Fanconi syndrome in adults. A manifestation of a latent form of myeloma

Am J Med. 1975 Mar;58(3):354-64. doi: 10.1016/0002-9343(75)90601-4.


From a review of 17 cases of Fanconi syndrome with Bence Jones proteinuria and myeloma or amyloidosis, including three new cases reported here in detail, there emerges a well defined set of characteristics. In most cases, the diagnosis of Fanconi syndrome preceded the development of myeloma or amyloidosis. Myeloma preceding the development of Fanconi syndrome has not been reported. All the patients had Bence Jones proteinuria, but in some it could be detected only by electrophoresis or immunoelectrophoresis, In the seven cases in which the Bence Jones protein was typed, it was of kappa type. There were no serum protein monoclonal abnormalities. In the bone marrow and renal samples of half of the patients, crystalline cytoplasmic inclusion bodies were present in lymphoplasmacytic elements and renal tubular cells. It is proposed that patients with Fanconi syndrome and Bence Jones proteinuria have a distinct type of plasma cell disorder or variant of the monoclonal gammopathies, characterized by a slow progression of the tumor and by an early phase dominated by the metabolic complications of the renal proximal tubular dysfunction. Adult patients with Fanconi syndrome should be carefully investigated for the presence of Bence Jones protein and a plasmacytic dyscrasia should be excluded.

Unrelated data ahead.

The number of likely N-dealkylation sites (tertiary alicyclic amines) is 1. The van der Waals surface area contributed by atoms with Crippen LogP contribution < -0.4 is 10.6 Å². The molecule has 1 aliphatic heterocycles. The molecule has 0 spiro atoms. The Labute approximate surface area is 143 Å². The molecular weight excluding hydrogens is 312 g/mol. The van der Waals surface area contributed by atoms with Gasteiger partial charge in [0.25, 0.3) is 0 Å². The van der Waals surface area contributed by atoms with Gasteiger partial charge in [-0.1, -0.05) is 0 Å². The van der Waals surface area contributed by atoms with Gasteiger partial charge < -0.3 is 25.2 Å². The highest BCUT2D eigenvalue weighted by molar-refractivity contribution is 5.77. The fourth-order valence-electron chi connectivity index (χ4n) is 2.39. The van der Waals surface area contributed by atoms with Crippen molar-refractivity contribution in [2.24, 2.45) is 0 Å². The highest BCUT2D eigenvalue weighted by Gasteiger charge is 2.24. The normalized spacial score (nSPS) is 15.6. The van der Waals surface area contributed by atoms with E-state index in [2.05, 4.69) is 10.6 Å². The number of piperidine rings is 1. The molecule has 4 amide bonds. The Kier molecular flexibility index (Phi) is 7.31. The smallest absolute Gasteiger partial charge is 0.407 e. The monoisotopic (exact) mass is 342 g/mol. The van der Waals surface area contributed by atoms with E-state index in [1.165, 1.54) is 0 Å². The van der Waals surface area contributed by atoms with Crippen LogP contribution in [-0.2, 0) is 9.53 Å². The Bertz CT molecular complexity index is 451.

Publication types

  • Research Support, U.S. Gov't, P.H.S.

MeSH terms

  • Aged
  • Bence Jones Protein
  • Biopsy, Needle
  • Blood Protein Electrophoresis
  • Bone Marrow / pathology
  • Fanconi Syndrome / diagnosis
  • Fanconi Syndrome / etiology*
  • Fanconi Syndrome / metabolism
  • Female
  • Glycosuria / etiology
  • Humans
  • Immunoelectrophoresis
  • Inclusion Bodies / ultrastructure
  • Inhalation
  • Kidney / pathology
  • Male
  • Microscopy, Electron
  • Middle Aged
  • Multiple Myeloma / complications*
  • Plasma Cells / pathology
  • Proteinuria / etiology


  • Bence Jones Protein